Article by Alex Colvin photos by LACE photography
This year The Crystal Lake Fish Hatchery will stock 1.8 million trout. In addition to the 16 counties in California which they normally supply, they are also supplying fish to the Darrah Springs Trout Hatchery east of Redding and the Mount Shasta Fish Hatchery, both of which were quarantined in June because of infection by whirling disease.
On Thursday August 13, my wife Linda and I visited the Crystal Lake Hatchery. I had an appointment for an interview with Shane Overton, the manager. As well as learning about the general functions and processes of the hatchery, I also wanted to get information on planting this year, the effects of the drought, and impact of the whirling disease.
Shane Overton, his assistant manager, Francisco Cabral, and their staff were all very friendly and helpful. As we entered the grounds we met Mary Elizondo who oversees the hatching and early development of the trout. She directed us to the office where we were greeted by Overton and his secretary, Debby.
Overton ushered us into the meeting room, where we had an hour long discussion on this year’s operation of the hatchery. The walls of the meeting room are lined with a remarkable display of wildlife taxidermy including a moose head, a wild turkey, an American Pelican, a buck, and a wide assortment of local birds.
The drought has had some effect on planting. In areas such as Modoc and Lassen Counties, where streams and lakes rely on snowmelt for water, the hatchery planted the waters earlier. In April, they planted 20 percent of their stock.
No fewer trout were planted this year, but because of temperature and water conditions, the earlier plants contained fish that were smaller. As the year has progressed and the fish at the hatchery have matured, the size of fish being planted has returned to normal.
The waters in Eastern Shasta County have not been so affected by the drought. In Fall River Valley and Hat Creek the waters are fed by springs coming from underground lava tubes in addition to snowmelt, so even in drought the water levels have remained relatively consistent.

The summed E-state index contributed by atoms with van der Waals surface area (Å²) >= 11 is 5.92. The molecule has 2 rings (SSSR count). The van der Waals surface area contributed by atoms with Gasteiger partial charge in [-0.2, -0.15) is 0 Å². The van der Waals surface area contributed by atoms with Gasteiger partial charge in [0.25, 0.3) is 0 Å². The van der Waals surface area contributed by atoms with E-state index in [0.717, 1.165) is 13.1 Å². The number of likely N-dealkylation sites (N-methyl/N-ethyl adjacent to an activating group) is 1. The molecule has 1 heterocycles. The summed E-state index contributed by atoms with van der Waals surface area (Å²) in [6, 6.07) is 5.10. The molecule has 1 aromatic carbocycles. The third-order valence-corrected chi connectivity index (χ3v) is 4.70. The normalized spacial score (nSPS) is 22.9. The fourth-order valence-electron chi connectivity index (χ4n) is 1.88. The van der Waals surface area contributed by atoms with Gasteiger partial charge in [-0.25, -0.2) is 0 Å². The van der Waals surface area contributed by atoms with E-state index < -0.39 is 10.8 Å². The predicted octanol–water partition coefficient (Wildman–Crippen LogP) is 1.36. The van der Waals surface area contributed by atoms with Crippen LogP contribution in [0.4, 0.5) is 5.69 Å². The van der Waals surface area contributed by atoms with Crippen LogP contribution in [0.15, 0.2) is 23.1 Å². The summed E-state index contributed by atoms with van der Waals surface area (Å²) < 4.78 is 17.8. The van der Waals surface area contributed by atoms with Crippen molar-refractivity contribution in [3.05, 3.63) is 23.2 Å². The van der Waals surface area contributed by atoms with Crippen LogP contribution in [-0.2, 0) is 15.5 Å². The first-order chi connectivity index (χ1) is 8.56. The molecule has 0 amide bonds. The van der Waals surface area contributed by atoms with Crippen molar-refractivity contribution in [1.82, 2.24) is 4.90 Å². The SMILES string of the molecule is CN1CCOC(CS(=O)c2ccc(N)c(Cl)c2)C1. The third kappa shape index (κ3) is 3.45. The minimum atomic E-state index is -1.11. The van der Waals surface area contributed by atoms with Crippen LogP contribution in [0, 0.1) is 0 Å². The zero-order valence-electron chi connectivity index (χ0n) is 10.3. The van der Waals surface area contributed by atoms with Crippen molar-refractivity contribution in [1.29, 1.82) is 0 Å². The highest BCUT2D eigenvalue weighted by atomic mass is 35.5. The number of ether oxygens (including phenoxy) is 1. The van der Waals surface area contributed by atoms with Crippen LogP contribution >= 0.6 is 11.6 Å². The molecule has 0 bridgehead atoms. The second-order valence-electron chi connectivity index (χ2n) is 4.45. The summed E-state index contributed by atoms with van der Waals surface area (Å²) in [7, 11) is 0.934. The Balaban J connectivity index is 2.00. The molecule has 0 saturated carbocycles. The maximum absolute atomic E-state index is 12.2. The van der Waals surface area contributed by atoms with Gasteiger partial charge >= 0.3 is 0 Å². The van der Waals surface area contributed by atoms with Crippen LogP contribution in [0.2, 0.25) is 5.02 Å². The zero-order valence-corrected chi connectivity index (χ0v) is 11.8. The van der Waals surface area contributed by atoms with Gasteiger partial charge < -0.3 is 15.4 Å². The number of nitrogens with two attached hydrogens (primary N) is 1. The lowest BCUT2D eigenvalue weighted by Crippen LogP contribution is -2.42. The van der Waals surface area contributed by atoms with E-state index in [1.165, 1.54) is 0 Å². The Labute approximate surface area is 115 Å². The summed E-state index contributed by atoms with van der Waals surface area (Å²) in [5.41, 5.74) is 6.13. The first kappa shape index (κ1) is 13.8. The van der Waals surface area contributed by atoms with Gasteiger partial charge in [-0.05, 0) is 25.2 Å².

Concerning the whirling disease, there has been no trace of the disease in the Crystal Lake Hatchery or the waters planted by them. Trucks from the Darrah Springs and Mount Shasta hatcheries regularly come to be loaded with fish. Before they enter the hatchery they are decontaminated to ensure that there are no bacteria.
Darrah Springs and Mount Shasta hatcheries are both still under quarantine. Overton said that the cause of the infection was not yet certain but it is suspected that an otter infected with spores got into a stream which supplied water. The hatcheries are still being decontaminated and it is hoped that they will reopen sometime next year.
The entire interview was very pleasant. Overton has worked at the plant for 20 years. His father also worked for Fish and Game. When he was a boy he would often go out with his father to plant fish. He and Elizondo are knowledgeable about hatchery operations not only at Crystal Lake but throughout the state. Toward the end of our conversation, we were joined by assistant manager Cabral who also added his insight.